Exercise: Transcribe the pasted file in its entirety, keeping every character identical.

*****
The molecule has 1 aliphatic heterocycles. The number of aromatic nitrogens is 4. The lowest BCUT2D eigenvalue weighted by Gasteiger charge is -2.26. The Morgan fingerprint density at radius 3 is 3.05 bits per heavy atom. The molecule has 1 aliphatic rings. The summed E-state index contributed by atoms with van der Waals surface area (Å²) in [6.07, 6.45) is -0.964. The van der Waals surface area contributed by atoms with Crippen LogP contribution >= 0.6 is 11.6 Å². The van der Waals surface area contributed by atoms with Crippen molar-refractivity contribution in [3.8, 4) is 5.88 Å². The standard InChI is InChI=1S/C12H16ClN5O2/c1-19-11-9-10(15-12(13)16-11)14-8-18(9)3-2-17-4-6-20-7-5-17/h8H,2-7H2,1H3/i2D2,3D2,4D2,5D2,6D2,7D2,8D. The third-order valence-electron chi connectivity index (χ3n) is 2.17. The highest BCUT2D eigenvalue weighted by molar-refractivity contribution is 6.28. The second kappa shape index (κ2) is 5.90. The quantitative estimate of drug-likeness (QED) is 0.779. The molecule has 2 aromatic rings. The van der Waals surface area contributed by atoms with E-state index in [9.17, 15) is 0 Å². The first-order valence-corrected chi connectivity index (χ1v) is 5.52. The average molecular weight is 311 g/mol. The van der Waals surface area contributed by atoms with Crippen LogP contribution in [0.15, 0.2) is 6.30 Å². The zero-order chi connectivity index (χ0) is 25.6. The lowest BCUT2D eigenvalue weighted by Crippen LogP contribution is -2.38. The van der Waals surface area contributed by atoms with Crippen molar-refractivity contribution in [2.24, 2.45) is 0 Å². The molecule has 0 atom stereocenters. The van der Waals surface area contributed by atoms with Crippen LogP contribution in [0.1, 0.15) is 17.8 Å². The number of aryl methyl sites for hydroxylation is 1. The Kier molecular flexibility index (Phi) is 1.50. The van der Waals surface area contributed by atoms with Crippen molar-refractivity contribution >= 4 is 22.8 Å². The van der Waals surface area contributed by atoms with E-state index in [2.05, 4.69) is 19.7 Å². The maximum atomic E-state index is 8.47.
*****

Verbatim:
The molecule has 1 aliphatic heterocycles. The number of aromatic nitrogens is 4. The lowest BCUT2D eigenvalue weighted by Gasteiger charge is -2.26. The Morgan fingerprint density at radius 3 is 3.05 bits per heavy atom. The molecule has 1 aliphatic rings. The summed E-state index contributed by atoms with van der Waals surface area (Å²) in [6.07, 6.45) is -0.964. The van der Waals surface area contributed by atoms with Crippen LogP contribution >= 0.6 is 11.6 Å². The van der Waals surface area contributed by atoms with Crippen molar-refractivity contribution in [3.8, 4) is 5.88 Å². The standard InChI is InChI=1S/C12H16ClN5O2/c1-19-11-9-10(15-12(13)16-11)14-8-18(9)3-2-17-4-6-20-7-5-17/h8H,2-7H2,1H3/i2D2,3D2,4D2,5D2,6D2,7D2,8D. The third-order valence-electron chi connectivity index (χ3n) is 2.17. The highest BCUT2D eigenvalue weighted by molar-refractivity contribution is 6.28. The second kappa shape index (κ2) is 5.90. The quantitative estimate of drug-likeness (QED) is 0.779. The molecule has 2 aromatic rings. The van der Waals surface area contributed by atoms with E-state index in [9.17, 15) is 0 Å². The first-order valence-corrected chi connectivity index (χ1v) is 5.52. The average molecular weight is 311 g/mol. The van der Waals surface area contributed by atoms with Crippen LogP contribution in [0.15, 0.2) is 6.30 Å². The zero-order chi connectivity index (χ0) is 25.6. The lowest BCUT2D eigenvalue weighted by Crippen LogP contribution is -2.38. The van der Waals surface area contributed by atoms with Crippen molar-refractivity contribution in [2.24, 2.45) is 0 Å². The molecule has 0 atom stereocenters. The van der Waals surface area contributed by atoms with Crippen LogP contribution in [0.1, 0.15) is 17.8 Å². The number of aryl methyl sites for hydroxylation is 1. The Kier molecular flexibility index (Phi) is 1.50. The van der Waals surface area contributed by atoms with Crippen molar-refractivity contribution >= 4 is 22.8 Å². The van der Waals surface area contributed by atoms with E-state index in [2.05, 4.69) is 19.7 Å². The maximum atomic E-state index is 8.47.